Attic fans can suck air down flues causing spillage. Spillage can cause CO poisoning. Attic fans can't always be easily accessed or controlled. Read on:
While doing a comprehensive quality control visit last week, our Pure Energy Final Inspector noted that both the atmospheric draft water heater and atmospheric draft boiler failed these safety tests:
In addition to failing those tests, the negative pressure in the combustion appliance zone (CAZ) with reference to the outdoors was greater than allowed (the CAZ exceeded the maximum CAZ depressurization limit allowed) during the baseline and under the worst case conditions set up.
Upon further investigation, the Final Inspector found that, not only were the typical mechanical ventilation appliances making the CAZ negative, but the attic fan was on as well.
The attic was being ventilated to the outdoors by a typical attic fan installed in the roof. The pressure caused by the operating fan is sucking air out of the attic... and the house, and the CAZ, causing the CAZ to be under too great a negative pressure. Since every CFM of air that the fan exhausts has to come from somewhere, this negative pressure causes some of the make-up air to come down the flues rather than from the passive attic vents. The water heater and the boiler could not vent the flue gasses properly, and the fumes actually were being vented to the inside of the house. This is dangerous and unhealthy.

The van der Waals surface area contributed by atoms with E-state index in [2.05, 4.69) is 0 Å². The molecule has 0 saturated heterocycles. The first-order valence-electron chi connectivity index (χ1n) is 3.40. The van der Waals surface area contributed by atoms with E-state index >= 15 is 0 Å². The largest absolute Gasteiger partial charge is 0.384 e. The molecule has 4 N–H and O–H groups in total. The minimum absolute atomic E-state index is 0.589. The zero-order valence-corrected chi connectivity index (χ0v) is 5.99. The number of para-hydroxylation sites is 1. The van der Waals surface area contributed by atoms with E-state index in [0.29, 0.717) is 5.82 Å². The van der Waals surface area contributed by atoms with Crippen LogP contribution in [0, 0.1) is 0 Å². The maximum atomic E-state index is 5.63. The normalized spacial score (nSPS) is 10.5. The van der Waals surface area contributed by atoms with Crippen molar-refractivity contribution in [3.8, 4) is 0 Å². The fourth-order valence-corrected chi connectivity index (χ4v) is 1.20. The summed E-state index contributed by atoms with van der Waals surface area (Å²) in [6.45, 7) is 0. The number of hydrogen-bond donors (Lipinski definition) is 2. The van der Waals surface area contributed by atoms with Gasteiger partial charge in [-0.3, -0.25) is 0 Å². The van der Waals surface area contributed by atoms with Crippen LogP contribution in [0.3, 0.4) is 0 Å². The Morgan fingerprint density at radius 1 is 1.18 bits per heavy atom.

The reason the fan could suck air from the CAZ is because the attic was not fully separated from the house and from the basement as is required by the program and also from BPI.
So, not only does a leaky pressure boundary allow heated air to leak into the attic; moist air to leak into the attic; hot summer air to leak into the house; polluted air to leak into the house... but it also can impact the CAZ and cause CO and other pollutant poisoning.
Recommendations for program administrators and technicians: